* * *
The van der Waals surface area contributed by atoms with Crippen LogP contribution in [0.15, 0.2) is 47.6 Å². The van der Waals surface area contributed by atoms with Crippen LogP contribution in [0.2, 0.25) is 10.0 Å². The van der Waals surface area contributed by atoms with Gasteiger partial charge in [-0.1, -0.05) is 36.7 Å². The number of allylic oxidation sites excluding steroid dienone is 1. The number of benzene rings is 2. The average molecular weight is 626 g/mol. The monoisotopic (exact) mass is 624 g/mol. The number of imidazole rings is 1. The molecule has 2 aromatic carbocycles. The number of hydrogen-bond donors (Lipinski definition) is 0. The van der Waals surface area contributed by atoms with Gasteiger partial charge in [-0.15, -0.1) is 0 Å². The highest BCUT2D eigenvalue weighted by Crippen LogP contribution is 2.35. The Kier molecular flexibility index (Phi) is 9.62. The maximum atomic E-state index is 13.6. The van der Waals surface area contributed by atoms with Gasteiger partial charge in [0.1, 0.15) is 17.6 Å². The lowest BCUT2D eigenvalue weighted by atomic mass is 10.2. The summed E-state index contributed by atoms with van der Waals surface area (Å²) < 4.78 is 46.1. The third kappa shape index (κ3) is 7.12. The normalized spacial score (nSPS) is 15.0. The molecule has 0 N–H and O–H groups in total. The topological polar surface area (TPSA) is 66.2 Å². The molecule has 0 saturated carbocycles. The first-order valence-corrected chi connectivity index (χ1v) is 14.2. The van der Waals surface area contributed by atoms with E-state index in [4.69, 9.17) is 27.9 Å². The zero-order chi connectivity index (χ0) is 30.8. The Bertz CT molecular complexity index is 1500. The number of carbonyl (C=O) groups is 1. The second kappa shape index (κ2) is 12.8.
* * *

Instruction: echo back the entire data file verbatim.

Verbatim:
The van der Waals surface area contributed by atoms with Crippen LogP contribution in [0.15, 0.2) is 47.6 Å². The van der Waals surface area contributed by atoms with Crippen LogP contribution in [0.2, 0.25) is 10.0 Å². The van der Waals surface area contributed by atoms with Gasteiger partial charge in [-0.1, -0.05) is 36.7 Å². The number of allylic oxidation sites excluding steroid dienone is 1. The number of benzene rings is 2. The average molecular weight is 626 g/mol. The monoisotopic (exact) mass is 624 g/mol. The number of imidazole rings is 1. The molecule has 2 aromatic carbocycles. The number of hydrogen-bond donors (Lipinski definition) is 0. The van der Waals surface area contributed by atoms with Gasteiger partial charge in [-0.15, -0.1) is 0 Å². The highest BCUT2D eigenvalue weighted by Crippen LogP contribution is 2.35. The Kier molecular flexibility index (Phi) is 9.62. The maximum atomic E-state index is 13.6. The van der Waals surface area contributed by atoms with Gasteiger partial charge in [0.1, 0.15) is 17.6 Å². The lowest BCUT2D eigenvalue weighted by atomic mass is 10.2. The summed E-state index contributed by atoms with van der Waals surface area (Å²) < 4.78 is 46.1. The third kappa shape index (κ3) is 7.12. The normalized spacial score (nSPS) is 15.0. The molecule has 0 N–H and O–H groups in total. The topological polar surface area (TPSA) is 66.2 Å². The molecule has 0 saturated carbocycles. The first-order valence-corrected chi connectivity index (χ1v) is 14.2. The van der Waals surface area contributed by atoms with E-state index in [4.69, 9.17) is 27.9 Å². The zero-order chi connectivity index (χ0) is 30.8. The Bertz CT molecular complexity index is 1500. The number of carbonyl (C=O) groups is 1. The second kappa shape index (κ2) is 12.8.